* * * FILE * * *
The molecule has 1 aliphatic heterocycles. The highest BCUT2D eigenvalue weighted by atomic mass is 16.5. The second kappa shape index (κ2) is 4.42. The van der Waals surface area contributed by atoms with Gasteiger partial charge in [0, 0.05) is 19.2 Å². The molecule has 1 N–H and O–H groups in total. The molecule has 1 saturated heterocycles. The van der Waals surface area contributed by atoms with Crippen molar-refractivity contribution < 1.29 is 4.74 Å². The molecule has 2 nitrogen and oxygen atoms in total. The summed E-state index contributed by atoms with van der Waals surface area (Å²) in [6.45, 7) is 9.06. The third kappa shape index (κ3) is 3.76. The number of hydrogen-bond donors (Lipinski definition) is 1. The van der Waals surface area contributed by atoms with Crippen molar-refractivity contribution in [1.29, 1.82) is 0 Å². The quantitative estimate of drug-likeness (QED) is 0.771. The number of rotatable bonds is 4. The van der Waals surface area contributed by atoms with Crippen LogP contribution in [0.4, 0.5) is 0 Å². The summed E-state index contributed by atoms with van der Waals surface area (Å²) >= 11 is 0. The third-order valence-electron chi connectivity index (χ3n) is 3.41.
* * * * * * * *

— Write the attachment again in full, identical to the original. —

The molecule has 1 aliphatic heterocycles. The highest BCUT2D eigenvalue weighted by atomic mass is 16.5. The second kappa shape index (κ2) is 4.42. The van der Waals surface area contributed by atoms with Gasteiger partial charge in [0, 0.05) is 19.2 Å². The molecule has 1 N–H and O–H groups in total. The molecule has 1 saturated heterocycles. The van der Waals surface area contributed by atoms with Crippen molar-refractivity contribution < 1.29 is 4.74 Å². The molecule has 2 nitrogen and oxygen atoms in total. The summed E-state index contributed by atoms with van der Waals surface area (Å²) in [6.45, 7) is 9.06. The third kappa shape index (κ3) is 3.76. The number of hydrogen-bond donors (Lipinski definition) is 1. The van der Waals surface area contributed by atoms with Crippen molar-refractivity contribution in [1.29, 1.82) is 0 Å². The quantitative estimate of drug-likeness (QED) is 0.771. The number of rotatable bonds is 4. The van der Waals surface area contributed by atoms with Crippen LogP contribution in [0.4, 0.5) is 0 Å². The summed E-state index contributed by atoms with van der Waals surface area (Å²) >= 11 is 0. The third-order valence-electron chi connectivity index (χ3n) is 3.41.